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Gloria Lead Against Bry For San Diego Mayor Shrinking But Still Substantial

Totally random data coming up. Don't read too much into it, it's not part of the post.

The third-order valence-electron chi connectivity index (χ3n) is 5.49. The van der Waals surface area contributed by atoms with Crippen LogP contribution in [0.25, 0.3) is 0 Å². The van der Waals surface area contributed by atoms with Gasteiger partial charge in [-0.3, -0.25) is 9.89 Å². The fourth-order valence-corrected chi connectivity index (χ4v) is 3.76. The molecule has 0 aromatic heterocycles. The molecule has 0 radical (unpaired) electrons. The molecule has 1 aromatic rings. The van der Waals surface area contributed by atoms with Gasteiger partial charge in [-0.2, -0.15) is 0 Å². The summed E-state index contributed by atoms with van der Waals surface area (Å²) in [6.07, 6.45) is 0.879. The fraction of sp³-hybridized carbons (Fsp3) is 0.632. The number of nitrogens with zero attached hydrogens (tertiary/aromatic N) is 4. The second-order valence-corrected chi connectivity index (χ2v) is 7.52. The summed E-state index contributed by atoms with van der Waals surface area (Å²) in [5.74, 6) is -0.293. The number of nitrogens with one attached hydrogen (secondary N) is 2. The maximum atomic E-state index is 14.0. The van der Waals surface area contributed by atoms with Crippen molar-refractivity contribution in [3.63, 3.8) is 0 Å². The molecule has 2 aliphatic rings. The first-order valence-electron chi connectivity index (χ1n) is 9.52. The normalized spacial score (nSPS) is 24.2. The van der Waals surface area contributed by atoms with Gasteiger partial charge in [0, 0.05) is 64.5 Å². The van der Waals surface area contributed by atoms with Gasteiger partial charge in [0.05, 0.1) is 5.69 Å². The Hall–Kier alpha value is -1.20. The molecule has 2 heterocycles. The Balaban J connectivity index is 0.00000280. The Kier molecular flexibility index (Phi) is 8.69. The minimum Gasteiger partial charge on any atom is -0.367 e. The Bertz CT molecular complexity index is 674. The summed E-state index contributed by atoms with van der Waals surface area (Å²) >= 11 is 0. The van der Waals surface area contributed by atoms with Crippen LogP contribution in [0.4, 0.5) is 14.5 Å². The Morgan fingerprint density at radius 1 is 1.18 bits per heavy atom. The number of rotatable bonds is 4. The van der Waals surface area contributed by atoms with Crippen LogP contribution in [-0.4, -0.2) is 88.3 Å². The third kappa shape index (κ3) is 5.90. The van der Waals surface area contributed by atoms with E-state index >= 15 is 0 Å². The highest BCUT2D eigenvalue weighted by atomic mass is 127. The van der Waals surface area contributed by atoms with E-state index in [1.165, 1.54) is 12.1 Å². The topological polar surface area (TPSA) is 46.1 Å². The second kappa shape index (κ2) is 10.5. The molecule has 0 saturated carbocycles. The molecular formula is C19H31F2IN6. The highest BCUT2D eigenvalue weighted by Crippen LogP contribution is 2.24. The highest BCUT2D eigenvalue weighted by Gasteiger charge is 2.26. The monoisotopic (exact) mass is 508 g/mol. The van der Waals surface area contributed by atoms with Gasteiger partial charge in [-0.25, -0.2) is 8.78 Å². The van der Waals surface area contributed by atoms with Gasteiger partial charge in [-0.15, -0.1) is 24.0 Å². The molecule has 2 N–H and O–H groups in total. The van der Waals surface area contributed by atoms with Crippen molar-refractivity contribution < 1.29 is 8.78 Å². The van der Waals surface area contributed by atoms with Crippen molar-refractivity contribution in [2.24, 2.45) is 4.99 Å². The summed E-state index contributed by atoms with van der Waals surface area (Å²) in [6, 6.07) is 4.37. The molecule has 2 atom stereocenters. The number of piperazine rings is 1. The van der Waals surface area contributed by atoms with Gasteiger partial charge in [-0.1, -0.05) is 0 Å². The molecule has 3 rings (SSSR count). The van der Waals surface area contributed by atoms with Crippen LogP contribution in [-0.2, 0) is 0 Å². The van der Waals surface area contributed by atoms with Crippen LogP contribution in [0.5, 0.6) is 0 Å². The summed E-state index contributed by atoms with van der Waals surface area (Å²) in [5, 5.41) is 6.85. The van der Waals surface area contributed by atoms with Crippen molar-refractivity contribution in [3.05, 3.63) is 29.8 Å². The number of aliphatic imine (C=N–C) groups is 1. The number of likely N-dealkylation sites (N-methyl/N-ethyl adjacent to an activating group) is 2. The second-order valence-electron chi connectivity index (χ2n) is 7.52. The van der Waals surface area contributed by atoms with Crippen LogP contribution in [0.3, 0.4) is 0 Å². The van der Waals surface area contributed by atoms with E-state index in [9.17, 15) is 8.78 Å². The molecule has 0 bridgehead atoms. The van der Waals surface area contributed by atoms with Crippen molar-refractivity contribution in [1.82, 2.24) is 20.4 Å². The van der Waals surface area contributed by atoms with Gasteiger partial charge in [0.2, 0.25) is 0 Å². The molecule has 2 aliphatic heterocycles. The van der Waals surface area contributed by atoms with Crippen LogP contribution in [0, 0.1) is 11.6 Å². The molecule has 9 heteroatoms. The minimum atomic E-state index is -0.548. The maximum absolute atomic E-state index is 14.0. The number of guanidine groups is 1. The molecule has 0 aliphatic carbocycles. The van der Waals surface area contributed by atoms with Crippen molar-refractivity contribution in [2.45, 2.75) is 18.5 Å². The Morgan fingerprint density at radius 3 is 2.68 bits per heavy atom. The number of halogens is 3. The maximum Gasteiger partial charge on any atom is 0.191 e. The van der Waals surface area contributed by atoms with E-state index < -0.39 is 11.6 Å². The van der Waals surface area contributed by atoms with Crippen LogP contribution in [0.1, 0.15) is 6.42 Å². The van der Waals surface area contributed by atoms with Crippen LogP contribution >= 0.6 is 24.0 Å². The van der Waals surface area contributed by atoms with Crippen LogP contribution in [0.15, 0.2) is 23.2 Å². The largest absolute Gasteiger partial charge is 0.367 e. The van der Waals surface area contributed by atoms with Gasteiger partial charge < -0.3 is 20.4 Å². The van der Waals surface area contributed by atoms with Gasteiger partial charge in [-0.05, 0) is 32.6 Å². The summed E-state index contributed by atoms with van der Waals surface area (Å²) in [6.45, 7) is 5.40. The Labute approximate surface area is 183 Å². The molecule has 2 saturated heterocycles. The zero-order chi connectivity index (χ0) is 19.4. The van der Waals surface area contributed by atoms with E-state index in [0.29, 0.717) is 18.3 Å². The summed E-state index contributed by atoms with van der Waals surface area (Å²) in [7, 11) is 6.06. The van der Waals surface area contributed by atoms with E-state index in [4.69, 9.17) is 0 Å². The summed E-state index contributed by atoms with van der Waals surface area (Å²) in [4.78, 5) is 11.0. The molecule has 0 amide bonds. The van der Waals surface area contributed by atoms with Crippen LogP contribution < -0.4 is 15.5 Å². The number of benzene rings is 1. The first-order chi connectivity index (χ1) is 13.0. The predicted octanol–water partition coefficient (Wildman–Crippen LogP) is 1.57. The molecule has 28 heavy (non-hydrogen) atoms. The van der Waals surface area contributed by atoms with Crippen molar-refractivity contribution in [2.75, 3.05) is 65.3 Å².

November 4, 2020 at 11:14 AM PST